abdominal pain in dogs

Dogs can be very positive influences in our lives – their unconditional loyalty and love for their family is something to aspire to.  While they take special care of our needs, it isn’t always obvious what could be affecting your dog internally.

It’s never easy to see your dog in pain and it can often be hard to tell exactly what it is that is causing their discomfort. Abdominal pain is not easy to identify right away and could be caused by any number of disorders. You know your dog better than anyone, so keep an eye out for changes in their behavior to help you quickly identify possible abdominal issues.

You will want to consult your veterinarian at the first sign of any abdominal problems with your dog. This is good advice for any time you notice your dog’s behavior change from their normal routine. In the case of abdominal pain, the treatment will likely require medical intervention, or even surgery and should be taken very seriously to help prevent a possible life threatening situation.

canine abdominal pain

What causes abdominal pain?

If you thought the list of symptoms was long, buckle up! There are a large number of reasons that a dog may be experiencing abdominal pain and here they are:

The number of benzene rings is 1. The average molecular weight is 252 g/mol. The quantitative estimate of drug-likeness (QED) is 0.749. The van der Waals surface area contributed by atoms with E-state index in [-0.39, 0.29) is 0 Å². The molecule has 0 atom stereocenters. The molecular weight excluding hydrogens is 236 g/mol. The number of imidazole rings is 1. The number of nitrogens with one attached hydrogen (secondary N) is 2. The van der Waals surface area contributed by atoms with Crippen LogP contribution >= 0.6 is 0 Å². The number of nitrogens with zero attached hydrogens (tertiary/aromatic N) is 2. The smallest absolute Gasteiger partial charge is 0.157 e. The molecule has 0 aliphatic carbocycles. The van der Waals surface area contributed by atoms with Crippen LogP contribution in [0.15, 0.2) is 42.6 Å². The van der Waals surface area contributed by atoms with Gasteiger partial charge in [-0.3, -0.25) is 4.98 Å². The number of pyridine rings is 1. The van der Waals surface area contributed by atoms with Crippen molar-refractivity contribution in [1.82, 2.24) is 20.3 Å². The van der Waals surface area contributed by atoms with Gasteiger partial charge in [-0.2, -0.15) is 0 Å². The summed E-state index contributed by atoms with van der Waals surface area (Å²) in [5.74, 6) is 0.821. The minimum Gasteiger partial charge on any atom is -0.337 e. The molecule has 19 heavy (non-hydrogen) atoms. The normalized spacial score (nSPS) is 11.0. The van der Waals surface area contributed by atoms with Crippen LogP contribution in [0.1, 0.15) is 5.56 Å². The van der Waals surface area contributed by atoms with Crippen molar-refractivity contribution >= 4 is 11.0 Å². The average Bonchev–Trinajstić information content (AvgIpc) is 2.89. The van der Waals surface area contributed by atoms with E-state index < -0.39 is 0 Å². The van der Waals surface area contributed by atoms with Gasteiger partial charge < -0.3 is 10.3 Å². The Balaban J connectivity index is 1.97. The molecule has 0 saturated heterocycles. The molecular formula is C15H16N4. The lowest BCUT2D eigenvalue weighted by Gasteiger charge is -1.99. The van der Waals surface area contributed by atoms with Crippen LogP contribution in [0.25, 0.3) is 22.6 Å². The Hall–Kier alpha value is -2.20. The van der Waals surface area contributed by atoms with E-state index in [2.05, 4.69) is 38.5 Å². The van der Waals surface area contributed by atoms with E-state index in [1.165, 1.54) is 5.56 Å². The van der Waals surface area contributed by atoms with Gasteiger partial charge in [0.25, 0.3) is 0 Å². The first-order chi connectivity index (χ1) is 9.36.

• Bloat
  • Cancer
  • Constipation
  • Liver disease
  • Parvovirus
  • Intestinal inflammation
  • Pancreatitis
  • Addison’s disease
  • Inflammation of the abdominal lining
  • Malabsorption Gastrointestinal obstruction
  • Inflammatory bowel disease
  • Intervertebral disk disease
  • Prostatitis
  • Leptospirosis
  • Parasitic infection
  • Distension of the gastrointestinal tract
  • Gastritis
  • Gastrointestinal ulcer 

Told you it was a long list. All joking aside, the presence of abdominal pain in your dog could mean something dangerous is happening and should be addressed immediately.

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symptoms of abdominal pain:

You will likely notice a change in behavior before you ever know the cause is abdominal pain. Remember, abdominal pain is often just a symptom of a potentially more serious condition and should be addressed immediately. Abdominal pain in dogs is usually classified as one of two types: infections or noninfectious. So what symptoms should you keep an eye out for? Here are a few:


  • Change in posture
  • Vomiting
  • Getting up or lying down slower than usual
  • Verbal communication of pain
  • Difficulty breathing
  • Restlessness
  • Swelling of the abdomen
  • Loss of appetite
  • Weight loss
  • Tenderness to touching of the abdomen
  • Depression
  • Fever T
  • Lethargy
  • Drooling
  • Dehydration

treatment for abdominal pain

The proper treatment will, of course, depend of the cause of the abdominal pain in your dog. Be sure to tell your veterinarian as much information as possible, including any change to their diet and when you began to notice their change in behavior.

Veterinarians take this sort of thing very seriously and will run the appropriate tests, including blood tests and a urinalysis. The information they gather from these tests will help determine what is required to treat your dog.